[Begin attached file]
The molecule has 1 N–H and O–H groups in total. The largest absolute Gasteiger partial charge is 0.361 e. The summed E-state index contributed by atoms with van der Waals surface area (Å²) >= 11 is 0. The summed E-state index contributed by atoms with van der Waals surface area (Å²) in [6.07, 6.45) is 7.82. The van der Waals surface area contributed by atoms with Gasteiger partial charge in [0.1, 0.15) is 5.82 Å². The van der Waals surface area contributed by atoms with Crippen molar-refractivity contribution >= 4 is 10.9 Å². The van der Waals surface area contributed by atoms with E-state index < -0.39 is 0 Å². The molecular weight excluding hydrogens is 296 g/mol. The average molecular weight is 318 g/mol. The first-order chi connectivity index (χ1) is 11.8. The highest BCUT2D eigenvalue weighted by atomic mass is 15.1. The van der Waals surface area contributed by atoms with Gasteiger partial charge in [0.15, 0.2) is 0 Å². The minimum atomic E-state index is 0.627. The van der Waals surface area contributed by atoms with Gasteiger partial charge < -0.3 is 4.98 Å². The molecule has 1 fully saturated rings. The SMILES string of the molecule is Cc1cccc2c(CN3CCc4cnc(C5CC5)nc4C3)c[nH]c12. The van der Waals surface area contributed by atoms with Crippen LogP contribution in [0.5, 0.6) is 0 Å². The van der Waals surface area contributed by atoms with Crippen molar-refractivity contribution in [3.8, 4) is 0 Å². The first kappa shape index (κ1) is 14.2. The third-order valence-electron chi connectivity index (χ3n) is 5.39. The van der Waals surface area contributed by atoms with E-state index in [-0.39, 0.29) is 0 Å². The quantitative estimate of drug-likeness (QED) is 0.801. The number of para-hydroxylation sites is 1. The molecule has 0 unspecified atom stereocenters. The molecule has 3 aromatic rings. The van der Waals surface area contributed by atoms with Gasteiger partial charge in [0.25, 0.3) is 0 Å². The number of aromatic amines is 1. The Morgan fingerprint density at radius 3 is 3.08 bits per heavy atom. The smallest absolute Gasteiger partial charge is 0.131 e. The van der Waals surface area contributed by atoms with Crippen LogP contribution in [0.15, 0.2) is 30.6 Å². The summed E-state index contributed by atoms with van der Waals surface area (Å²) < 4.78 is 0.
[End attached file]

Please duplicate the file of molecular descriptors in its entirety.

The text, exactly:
The molecule has 1 N–H and O–H groups in total. The largest absolute Gasteiger partial charge is 0.361 e. The summed E-state index contributed by atoms with van der Waals surface area (Å²) >= 11 is 0. The summed E-state index contributed by atoms with van der Waals surface area (Å²) in [6.07, 6.45) is 7.82. The van der Waals surface area contributed by atoms with Gasteiger partial charge in [0.1, 0.15) is 5.82 Å². The van der Waals surface area contributed by atoms with Crippen molar-refractivity contribution >= 4 is 10.9 Å². The van der Waals surface area contributed by atoms with E-state index < -0.39 is 0 Å². The molecular weight excluding hydrogens is 296 g/mol. The average molecular weight is 318 g/mol. The first-order chi connectivity index (χ1) is 11.8. The highest BCUT2D eigenvalue weighted by atomic mass is 15.1. The van der Waals surface area contributed by atoms with Gasteiger partial charge in [0.15, 0.2) is 0 Å². The minimum atomic E-state index is 0.627. The van der Waals surface area contributed by atoms with Gasteiger partial charge < -0.3 is 4.98 Å². The molecule has 1 fully saturated rings. The SMILES string of the molecule is Cc1cccc2c(CN3CCc4cnc(C5CC5)nc4C3)c[nH]c12. The van der Waals surface area contributed by atoms with Crippen LogP contribution in [0.5, 0.6) is 0 Å². The van der Waals surface area contributed by atoms with Crippen molar-refractivity contribution in [3.8, 4) is 0 Å². The first kappa shape index (κ1) is 14.2. The third-order valence-electron chi connectivity index (χ3n) is 5.39. The van der Waals surface area contributed by atoms with E-state index in [-0.39, 0.29) is 0 Å². The quantitative estimate of drug-likeness (QED) is 0.801. The number of para-hydroxylation sites is 1. The molecule has 0 unspecified atom stereocenters. The molecule has 3 aromatic rings. The van der Waals surface area contributed by atoms with Gasteiger partial charge in [0.25, 0.3) is 0 Å². The number of aromatic amines is 1. The Morgan fingerprint density at radius 3 is 3.08 bits per heavy atom. The smallest absolute Gasteiger partial charge is 0.131 e. The van der Waals surface area contributed by atoms with Crippen LogP contribution in [0.15, 0.2) is 30.6 Å². The summed E-state index contributed by atoms with van der Waals surface area (Å²) < 4.78 is 0.